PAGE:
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Home / Articles / Entertainment / Screen /  BW BIFF Picks 2013: 'The New Public'
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Thursday, February 14,2013

BW BIFF Picks 2013: 'The New Public'

By David Accomazzo
Still courtesy of Jyllian Gunther

In Brooklyn’s Bedford-Stuyvesant neighborhood, the high school graduation rate is 40 percent. The New Public, a documentary by Jyllian Gunther, tells the story of a small group of high school teachers and administrators who tackle that problem by opening a small arts school in the middle of a troubled neighborhood.

Brooklyn Community Arts and Media High School (BCAM) starts out with about a hundred students and idealistic optimism on the part of the school’s teachers. The documentary follows a handful of teachers, administrators and students during the school’s first year, then revisits them as the students complete their senior year in high school.

A host of instantly likable characters populate the documentary. The film tracks one student, John, as he struggles with his sexuality in the face of an aloof, unaccepting mother. He sees college as the only way out of a suffocating home life.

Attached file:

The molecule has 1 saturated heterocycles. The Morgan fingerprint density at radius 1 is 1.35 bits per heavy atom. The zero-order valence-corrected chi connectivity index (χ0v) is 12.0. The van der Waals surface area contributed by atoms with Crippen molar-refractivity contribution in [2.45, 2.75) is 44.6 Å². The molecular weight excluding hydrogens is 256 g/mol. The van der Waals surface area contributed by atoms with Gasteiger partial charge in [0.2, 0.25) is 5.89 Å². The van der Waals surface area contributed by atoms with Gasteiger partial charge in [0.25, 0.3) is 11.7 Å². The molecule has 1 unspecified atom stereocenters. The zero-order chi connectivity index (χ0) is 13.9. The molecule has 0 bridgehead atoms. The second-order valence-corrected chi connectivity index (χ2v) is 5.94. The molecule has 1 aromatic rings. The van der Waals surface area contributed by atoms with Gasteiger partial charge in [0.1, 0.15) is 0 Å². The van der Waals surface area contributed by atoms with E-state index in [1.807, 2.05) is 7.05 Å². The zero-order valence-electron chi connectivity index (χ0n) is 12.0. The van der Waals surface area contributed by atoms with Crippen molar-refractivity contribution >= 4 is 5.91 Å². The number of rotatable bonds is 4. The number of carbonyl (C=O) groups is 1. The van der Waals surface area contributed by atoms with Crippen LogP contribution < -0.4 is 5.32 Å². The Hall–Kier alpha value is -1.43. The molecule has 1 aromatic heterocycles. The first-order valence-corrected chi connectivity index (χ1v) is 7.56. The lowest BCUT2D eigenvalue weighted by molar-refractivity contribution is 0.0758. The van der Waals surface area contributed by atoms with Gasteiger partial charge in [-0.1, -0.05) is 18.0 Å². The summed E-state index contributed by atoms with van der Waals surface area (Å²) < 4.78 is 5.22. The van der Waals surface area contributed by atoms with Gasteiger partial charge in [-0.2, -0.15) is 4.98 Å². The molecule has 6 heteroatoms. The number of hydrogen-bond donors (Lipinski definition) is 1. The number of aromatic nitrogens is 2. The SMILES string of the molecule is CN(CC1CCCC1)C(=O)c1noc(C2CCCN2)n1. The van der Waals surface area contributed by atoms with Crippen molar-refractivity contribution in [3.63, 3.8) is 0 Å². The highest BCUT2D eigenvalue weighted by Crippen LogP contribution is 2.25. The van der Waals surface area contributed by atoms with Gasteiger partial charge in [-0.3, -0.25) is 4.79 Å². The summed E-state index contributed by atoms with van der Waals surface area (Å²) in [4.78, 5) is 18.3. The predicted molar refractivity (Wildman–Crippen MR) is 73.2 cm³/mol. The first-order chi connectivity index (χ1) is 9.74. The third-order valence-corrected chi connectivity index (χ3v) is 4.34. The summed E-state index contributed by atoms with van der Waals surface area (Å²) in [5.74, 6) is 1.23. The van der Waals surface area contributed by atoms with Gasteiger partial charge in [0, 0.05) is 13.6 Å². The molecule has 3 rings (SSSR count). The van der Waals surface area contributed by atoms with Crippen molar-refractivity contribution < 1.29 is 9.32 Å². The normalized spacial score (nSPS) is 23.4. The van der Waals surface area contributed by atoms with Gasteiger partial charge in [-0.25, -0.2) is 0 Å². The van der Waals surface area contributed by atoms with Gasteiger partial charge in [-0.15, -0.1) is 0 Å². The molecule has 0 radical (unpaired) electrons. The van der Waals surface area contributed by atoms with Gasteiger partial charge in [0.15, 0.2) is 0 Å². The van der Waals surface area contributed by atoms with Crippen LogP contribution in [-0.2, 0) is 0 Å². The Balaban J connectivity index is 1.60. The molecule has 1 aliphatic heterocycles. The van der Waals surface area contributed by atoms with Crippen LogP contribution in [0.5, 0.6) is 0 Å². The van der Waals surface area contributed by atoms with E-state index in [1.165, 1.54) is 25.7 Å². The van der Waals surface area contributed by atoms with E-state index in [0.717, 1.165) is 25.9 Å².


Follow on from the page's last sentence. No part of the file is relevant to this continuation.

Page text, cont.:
Inner-city education is a touchy subject, but The New Public manages to present a non-judgmental examination of the growing pains at a new, alternative high school. There’s plenty to scoff at, if you’re the type that thinks the idea of kids getting grades for yoga and hip-hop is unproductive. But the documentary doesn’t pass judgment on this and a variety of other potentially political issues, opting instead for a hands-off approach on potentially controversial subjects.

What we get instead is a personal look into the lives of a handful of people involved in the school. We see a meeting with parents after a student gets shot after school. We see John’s desperation grow as the pile of college rejection letters gets larger. We see parents frustrated their child isn’t meeting his potential. We see the effect that four years of inner-city teaching has on a teacher unprepared for the enormity of the task.

You leave the film with an appreciation of the immense challenges faced by inner-city educators. How do you teach against a backdrop of poverty, violence, apathy and low expectations? The New Public doesn’t provide an answer, but it looks at how one imperfect solution has succeeded and failed in the face of impossible odds.

Respond: letters@boulderweekly.com

The New Public will play at 2:30 p.m. Feb. 16 at Boulder High School. See www.biff1.com for more information.

This story is part of our complete coverage of BIFF 2013

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